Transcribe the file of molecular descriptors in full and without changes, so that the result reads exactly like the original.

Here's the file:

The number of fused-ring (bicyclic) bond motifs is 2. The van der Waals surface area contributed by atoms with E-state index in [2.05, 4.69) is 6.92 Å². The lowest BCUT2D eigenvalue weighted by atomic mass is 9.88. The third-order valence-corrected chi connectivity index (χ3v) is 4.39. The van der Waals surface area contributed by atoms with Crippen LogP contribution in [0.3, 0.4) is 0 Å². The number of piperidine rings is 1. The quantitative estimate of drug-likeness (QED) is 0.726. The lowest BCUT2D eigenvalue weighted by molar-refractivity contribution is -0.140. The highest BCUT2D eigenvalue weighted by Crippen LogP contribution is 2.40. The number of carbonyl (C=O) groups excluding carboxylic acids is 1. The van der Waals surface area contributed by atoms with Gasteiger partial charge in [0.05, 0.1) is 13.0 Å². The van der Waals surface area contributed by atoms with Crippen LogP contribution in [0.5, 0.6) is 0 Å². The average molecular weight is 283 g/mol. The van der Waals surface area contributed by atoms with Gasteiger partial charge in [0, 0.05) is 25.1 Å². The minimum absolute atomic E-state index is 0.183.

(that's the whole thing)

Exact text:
The number of fused-ring (bicyclic) bond motifs is 2. The van der Waals surface area contributed by atoms with E-state index in [2.05, 4.69) is 6.92 Å². The lowest BCUT2D eigenvalue weighted by atomic mass is 9.88. The third-order valence-corrected chi connectivity index (χ3v) is 4.39. The van der Waals surface area contributed by atoms with Crippen LogP contribution in [0.3, 0.4) is 0 Å². The number of piperidine rings is 1. The quantitative estimate of drug-likeness (QED) is 0.726. The lowest BCUT2D eigenvalue weighted by molar-refractivity contribution is -0.140. The highest BCUT2D eigenvalue weighted by Crippen LogP contribution is 2.40. The number of carbonyl (C=O) groups excluding carboxylic acids is 1. The van der Waals surface area contributed by atoms with Gasteiger partial charge in [0.05, 0.1) is 13.0 Å². The van der Waals surface area contributed by atoms with Crippen LogP contribution in [0.5, 0.6) is 0 Å². The average molecular weight is 283 g/mol. The van der Waals surface area contributed by atoms with Gasteiger partial charge in [0, 0.05) is 25.1 Å². The minimum absolute atomic E-state index is 0.183.